Barry C. Barish
Doctor of Science
Barry Clark Barish, Ph.D., is Ronald and Maxine Linde Professor Emeritus of Physics at the California Institute of Technology and a leading expert on cosmic gravitational waves. He shared the Nobel Prize in Physics in 2017 for his work in establishing the Laser Interferometer Gravitational-Wave Observatory (LIGO) and the first observations of gravitational waves.
Barish’s work at LIGO resulted in the first observation on Earth of these cosmic ripples on Sept. 14, 2015 — emanating from the collision of two black holes in the distant universe. In 1997, he established the LIGO Scientific Collaboration, an organization that unites more than 1,000 collaborators worldwide on a mission to detect gravitational waves, explore the fundamental physics of gravity, and develop gravitational-wave observations as a tool of astronomical discovery. From 2006 to 2013, Barish served as director of the Global Design Effort for the International Linear Collider.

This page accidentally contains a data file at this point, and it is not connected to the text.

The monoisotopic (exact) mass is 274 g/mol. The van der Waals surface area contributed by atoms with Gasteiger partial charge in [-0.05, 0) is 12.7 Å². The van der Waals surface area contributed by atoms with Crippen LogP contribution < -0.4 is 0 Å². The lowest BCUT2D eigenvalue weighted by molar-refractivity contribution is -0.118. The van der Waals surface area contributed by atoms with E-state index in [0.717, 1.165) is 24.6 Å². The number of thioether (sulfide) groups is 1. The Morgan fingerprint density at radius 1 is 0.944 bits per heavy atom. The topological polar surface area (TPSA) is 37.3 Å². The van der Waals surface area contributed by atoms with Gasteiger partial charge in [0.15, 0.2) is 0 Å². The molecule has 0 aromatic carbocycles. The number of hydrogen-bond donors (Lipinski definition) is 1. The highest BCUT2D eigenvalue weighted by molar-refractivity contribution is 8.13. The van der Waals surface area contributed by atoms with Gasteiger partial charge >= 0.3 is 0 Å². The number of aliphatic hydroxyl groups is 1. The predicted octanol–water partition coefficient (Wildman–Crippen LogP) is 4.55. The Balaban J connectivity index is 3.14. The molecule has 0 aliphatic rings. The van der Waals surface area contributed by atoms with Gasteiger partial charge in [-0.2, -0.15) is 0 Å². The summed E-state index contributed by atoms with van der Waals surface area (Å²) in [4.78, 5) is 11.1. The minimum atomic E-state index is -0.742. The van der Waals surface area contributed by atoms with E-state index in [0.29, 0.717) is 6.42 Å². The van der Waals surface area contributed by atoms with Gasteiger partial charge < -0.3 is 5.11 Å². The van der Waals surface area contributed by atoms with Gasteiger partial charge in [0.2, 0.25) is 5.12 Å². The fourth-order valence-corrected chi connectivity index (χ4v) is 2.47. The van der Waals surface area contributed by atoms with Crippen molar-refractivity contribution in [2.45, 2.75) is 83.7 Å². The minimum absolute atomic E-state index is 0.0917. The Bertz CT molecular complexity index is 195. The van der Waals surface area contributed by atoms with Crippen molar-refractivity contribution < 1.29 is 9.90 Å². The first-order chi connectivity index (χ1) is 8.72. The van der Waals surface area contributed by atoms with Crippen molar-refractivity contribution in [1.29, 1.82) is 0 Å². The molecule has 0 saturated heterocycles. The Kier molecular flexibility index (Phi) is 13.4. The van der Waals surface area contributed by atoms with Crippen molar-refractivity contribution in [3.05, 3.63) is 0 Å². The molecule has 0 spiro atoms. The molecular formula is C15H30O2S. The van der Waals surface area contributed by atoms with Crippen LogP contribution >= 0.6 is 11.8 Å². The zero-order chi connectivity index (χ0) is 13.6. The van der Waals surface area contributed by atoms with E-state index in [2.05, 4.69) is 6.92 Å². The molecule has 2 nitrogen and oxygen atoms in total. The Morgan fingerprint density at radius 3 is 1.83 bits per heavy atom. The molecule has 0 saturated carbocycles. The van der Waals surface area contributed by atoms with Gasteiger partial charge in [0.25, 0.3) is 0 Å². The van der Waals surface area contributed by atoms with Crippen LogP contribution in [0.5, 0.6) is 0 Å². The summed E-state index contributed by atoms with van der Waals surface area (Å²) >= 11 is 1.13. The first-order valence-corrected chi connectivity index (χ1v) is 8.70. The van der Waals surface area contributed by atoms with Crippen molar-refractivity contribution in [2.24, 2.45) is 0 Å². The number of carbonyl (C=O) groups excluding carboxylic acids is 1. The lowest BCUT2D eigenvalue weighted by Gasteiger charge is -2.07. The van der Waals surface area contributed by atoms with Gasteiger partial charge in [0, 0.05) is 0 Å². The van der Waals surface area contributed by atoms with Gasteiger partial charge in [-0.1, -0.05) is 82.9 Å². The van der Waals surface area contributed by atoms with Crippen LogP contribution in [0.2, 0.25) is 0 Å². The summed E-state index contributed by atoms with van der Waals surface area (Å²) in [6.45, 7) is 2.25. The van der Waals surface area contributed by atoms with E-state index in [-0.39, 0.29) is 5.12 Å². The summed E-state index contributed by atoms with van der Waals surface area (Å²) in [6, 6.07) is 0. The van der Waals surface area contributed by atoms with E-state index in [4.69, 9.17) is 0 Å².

Barish became Caltech’s Linde Professor of Physics in 1991 and Linde Professor Emeritus in 2005. He earned his B.A. degree in physics and his Ph.D. in experimental physics from the University of California-Berkeley in 1957 and 1962. A member of the National Academy of Sciences, Barish is also a fellow of the American Academy of Arts and Sciences, the American Association for the Advancement of Science, and the American Physical Society, the latter of which he served as president.
For his groundbreaking efforts in establishing the Laser Interferometer Gravitational-Wave Observatory and the LIGO Scientific Collaboration, and for his far-seeing work in experimental physics that has forever changed humanity’s view of the universe, Southern Methodist University is honored to confer the Doctor of Science degree, honoris causa.